Strange Voyages is available from Taral Wayne, 245 Dunn Ave. Apt. 2111, Toronto Ontario, M6K 1S6 Canada.  $15 (US or Canadian) covers shipping and handling as well as $1 to be donated to TAFF in Mike's name. For orders outside North America, please add $2 to cover the extra cost of postage, for a total of $17.

Strange Voyages CD Label

Jewel Case

Cover

January 2006

Energumen On Line
#1–15: 1970–1973; #16: 1981
Edited by Mike Glicksohn & Susan Wood

Taral Wayne

Introductions that talk more about the knob writing them than about the subject are the bane of this business. Nevertheless, I’m going to start by talking about myself, so bear with me.

I date my entry into fandom to November 1971, when I attended my first meeting of a science fiction club called OSFiC. The meeting was in the basement of a neighbourhood library. It was dark and hushed, as library basements generally are, despite the twenty or thirty people packed into the room and milling around. I didn’t know any of them, but by evening’s end would have made two life-long friends. Of course I didn’t know that just then. I also didn’t recognize the object being handed around from one person to another. It was a collection of goldenrod coloured paper, stapled together along one side, as a sort of magazine. I was sharp enough to work that out. What it was, though, and why some people were getting one while others weren’t was beyond my comprehension.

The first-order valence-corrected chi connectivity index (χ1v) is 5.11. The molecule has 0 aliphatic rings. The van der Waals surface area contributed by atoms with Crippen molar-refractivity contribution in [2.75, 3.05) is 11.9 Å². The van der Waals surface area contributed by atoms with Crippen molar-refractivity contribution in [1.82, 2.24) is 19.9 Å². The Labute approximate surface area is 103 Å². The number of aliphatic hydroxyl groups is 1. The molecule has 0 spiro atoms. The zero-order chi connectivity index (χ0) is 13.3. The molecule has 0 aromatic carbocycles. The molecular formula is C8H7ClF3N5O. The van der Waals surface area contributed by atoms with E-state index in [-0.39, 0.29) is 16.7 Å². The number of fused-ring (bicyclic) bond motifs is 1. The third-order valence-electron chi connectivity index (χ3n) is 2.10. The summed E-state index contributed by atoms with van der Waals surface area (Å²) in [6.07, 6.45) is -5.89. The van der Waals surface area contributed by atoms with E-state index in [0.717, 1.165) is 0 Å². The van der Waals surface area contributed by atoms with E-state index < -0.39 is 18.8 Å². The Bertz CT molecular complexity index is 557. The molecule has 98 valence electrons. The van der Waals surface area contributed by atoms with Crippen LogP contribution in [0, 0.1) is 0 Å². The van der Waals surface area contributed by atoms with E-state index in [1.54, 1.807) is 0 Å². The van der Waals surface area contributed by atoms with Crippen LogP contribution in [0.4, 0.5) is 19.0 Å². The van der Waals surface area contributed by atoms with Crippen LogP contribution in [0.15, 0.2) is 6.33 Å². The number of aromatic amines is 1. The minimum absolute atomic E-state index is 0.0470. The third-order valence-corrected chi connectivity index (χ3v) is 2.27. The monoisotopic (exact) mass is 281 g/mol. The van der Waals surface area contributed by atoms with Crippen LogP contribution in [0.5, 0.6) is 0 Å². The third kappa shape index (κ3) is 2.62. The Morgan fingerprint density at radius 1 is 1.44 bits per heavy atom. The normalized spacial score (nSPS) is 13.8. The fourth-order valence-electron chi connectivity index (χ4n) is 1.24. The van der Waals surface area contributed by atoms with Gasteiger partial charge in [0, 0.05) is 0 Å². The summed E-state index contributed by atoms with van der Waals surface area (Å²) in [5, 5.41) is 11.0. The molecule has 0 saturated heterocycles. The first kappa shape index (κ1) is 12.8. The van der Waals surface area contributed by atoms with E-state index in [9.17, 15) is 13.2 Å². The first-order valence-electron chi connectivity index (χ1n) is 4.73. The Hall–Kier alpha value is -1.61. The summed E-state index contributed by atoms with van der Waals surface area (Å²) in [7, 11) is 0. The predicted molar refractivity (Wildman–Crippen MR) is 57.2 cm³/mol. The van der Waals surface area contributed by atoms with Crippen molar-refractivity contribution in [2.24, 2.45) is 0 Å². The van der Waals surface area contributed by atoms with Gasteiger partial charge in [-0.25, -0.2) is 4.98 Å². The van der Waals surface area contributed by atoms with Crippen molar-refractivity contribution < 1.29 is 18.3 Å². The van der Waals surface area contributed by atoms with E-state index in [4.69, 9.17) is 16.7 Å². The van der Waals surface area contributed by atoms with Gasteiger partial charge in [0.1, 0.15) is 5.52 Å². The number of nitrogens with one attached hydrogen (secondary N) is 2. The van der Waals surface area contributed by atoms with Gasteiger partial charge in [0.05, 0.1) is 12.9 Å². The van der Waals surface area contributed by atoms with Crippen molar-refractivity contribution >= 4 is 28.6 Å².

Well, of course they were copies of Energumen. By then Mike & Sue had already published nine issues, and the copies I observed at that OSFiC meeting were likely either the ninth or a newly minted issue ten. It was my first, albeit distant, exposure to the world of fanzines.

So why archive Energumen?